Simpson v. Mead Corp
NOT RECOMMENDED FOR FULL-TEXT PUBLICATION File Name: 06a0443n.06 Filed: June 27, 2006 No. 05-3707 UNITED STATES COURT OF APPEALS FOR THE SIXTH CIRCUIT
JACK W. SIMPSON, SR., Plaintiff-Appellant, v. MEAD CORPORATION, Defendant-Appellee.
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ON APPEAL FROM THE UNITED STATES DISTRICT COURT FOR THE SOUTHERN DISTRICT OF OHIO OPINION
KENNEDY, COLE, and McKEAGUE, Circuit Judges.
R. GUY COLE, JR., Circuit Judge. Plaintiff-Appellant Jack W. Simpson, Sr., appeals the denial of early retirement benefits upon termination from his employment with Defendant-Appellee Mead Corporation ("Mead"). Before us on appeal are the following issues: 1) whether the "Mead Management Income Parity Plan" ("1982 plan"), or the plan as amended in 1992, controls Simpson's asserted entitlement to early retirement benefits; and 2) if the 1982 plan governs, whether Simpson is entitled to early retirement benefits. Because we find that Simpson is not entitled to early retirement benefits regardless of which plan applies to him, we AFFIRM the district court's judgment in favor of Mead. I. BACKGROUND On June 21, 1982, Simpson began his employment with Mead as President of its Data Central division following his recruitment from IBM. On July 1, 1985, when he became eligible,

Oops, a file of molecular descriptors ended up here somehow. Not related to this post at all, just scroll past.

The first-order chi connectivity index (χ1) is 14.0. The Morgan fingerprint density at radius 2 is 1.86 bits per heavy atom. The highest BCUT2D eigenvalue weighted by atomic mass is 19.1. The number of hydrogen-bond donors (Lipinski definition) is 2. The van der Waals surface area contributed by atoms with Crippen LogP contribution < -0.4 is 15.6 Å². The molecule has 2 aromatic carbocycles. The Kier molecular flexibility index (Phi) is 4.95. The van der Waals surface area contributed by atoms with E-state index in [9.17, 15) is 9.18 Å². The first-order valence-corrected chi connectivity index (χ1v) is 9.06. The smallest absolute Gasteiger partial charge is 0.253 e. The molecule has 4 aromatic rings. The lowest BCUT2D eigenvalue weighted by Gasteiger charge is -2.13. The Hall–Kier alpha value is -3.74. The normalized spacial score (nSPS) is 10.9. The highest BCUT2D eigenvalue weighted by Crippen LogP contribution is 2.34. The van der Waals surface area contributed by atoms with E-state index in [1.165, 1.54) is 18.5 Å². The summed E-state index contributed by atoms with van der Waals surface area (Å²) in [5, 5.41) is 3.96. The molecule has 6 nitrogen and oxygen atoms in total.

No. 05-3707 Simpson v. Mead Corp. Simpson elected to participate in the 1982 plan. The 1982 plan was "designed to assist Mead in `recruit[ing] mid-career executives who could not earn adequate retirement benefits under the [ERISA] qualified retirement plans of the Company because they will have limited credited services at retirement.'" In 1985, the 1982 plan was amended and renamed the "Supplemental Executive Retirement Plan" ("SERP"). The plan was again amended in 1992.1 On November 2, 1992, over ten years after Simpson commenced his employment with Mead, he was terminated at the age of fifty-one. In its termination letter to Simpson, Mead informed him that he was "vested in the Mead Retirement Plan, . . . and the Mead Supplemental Executive Retirement Pension" and that he "may elect to receive benefits under the first . . . plan as early as age 55, and under the latter plan at age 62." Simpson was also notified by letter of the terms and conditions of his separation. Simpson signed a revised version of this letter on December 10, 1992. The letter specified that it would "not affect [Simpson's] rights under the Mead Retirement Plan, the Mead Excess Benefits Plan, the Mead Supplemental Executive Retirement Plan and the Mead Salaried Savings Plan." On July 29, 1993, Simpson sent a letter to Mead requesting allowance of early retirement benefits under the financial hardship provision of the SERP. Mead denied Simpson's request. Simpson renewed his request in 1998, but it was again denied. On January 5, 2001, Mead's corporate counsel responded to a letter from Simpson's attorney that asserted entitlement to benefits
The 1992 plan provides benefits for those over the age of 62. At the time this litigation commenced, Simpson had not reached that age. -2-